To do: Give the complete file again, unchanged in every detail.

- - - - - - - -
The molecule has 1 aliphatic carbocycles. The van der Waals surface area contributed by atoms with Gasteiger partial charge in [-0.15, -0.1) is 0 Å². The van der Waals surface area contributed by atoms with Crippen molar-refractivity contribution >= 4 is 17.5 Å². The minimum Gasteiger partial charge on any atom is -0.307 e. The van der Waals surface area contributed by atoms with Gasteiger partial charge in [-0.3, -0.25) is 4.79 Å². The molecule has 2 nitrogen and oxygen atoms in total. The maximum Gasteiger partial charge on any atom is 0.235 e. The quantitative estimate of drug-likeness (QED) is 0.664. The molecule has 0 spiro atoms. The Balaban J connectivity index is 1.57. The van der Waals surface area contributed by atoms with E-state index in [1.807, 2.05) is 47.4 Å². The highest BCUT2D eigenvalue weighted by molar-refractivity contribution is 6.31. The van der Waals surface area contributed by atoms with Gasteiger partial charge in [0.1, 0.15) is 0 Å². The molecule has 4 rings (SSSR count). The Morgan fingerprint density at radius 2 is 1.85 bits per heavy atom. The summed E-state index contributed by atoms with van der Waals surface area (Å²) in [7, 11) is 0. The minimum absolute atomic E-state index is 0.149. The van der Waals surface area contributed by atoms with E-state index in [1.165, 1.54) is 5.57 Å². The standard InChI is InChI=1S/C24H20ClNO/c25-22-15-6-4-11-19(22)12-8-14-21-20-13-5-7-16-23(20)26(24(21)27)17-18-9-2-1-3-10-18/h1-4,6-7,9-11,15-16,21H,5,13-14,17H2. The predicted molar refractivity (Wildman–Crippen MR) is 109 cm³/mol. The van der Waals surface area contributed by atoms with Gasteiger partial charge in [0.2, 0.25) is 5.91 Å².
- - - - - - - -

The molecule has 1 aliphatic carbocycles. The van der Waals surface area contributed by atoms with Gasteiger partial charge in [-0.15, -0.1) is 0 Å². The van der Waals surface area contributed by atoms with Crippen molar-refractivity contribution >= 4 is 17.5 Å². The minimum Gasteiger partial charge on any atom is -0.307 e. The van der Waals surface area contributed by atoms with Gasteiger partial charge in [-0.3, -0.25) is 4.79 Å². The molecule has 2 nitrogen and oxygen atoms in total. The maximum Gasteiger partial charge on any atom is 0.235 e. The quantitative estimate of drug-likeness (QED) is 0.664. The molecule has 0 spiro atoms. The Balaban J connectivity index is 1.57. The van der Waals surface area contributed by atoms with E-state index in [1.807, 2.05) is 47.4 Å². The highest BCUT2D eigenvalue weighted by molar-refractivity contribution is 6.31. The van der Waals surface area contributed by atoms with Gasteiger partial charge in [0.1, 0.15) is 0 Å². The molecule has 4 rings (SSSR count). The Morgan fingerprint density at radius 2 is 1.85 bits per heavy atom. The summed E-state index contributed by atoms with van der Waals surface area (Å²) in [7, 11) is 0. The minimum absolute atomic E-state index is 0.149. The van der Waals surface area contributed by atoms with E-state index in [1.165, 1.54) is 5.57 Å². The standard InChI is InChI=1S/C24H20ClNO/c25-22-15-6-4-11-19(22)12-8-14-21-20-13-5-7-16-23(20)26(24(21)27)17-18-9-2-1-3-10-18/h1-4,6-7,9-11,15-16,21H,5,13-14,17H2. The predicted molar refractivity (Wildman–Crippen MR) is 109 cm³/mol. The van der Waals surface area contributed by atoms with Gasteiger partial charge in [0.2, 0.25) is 5.91 Å².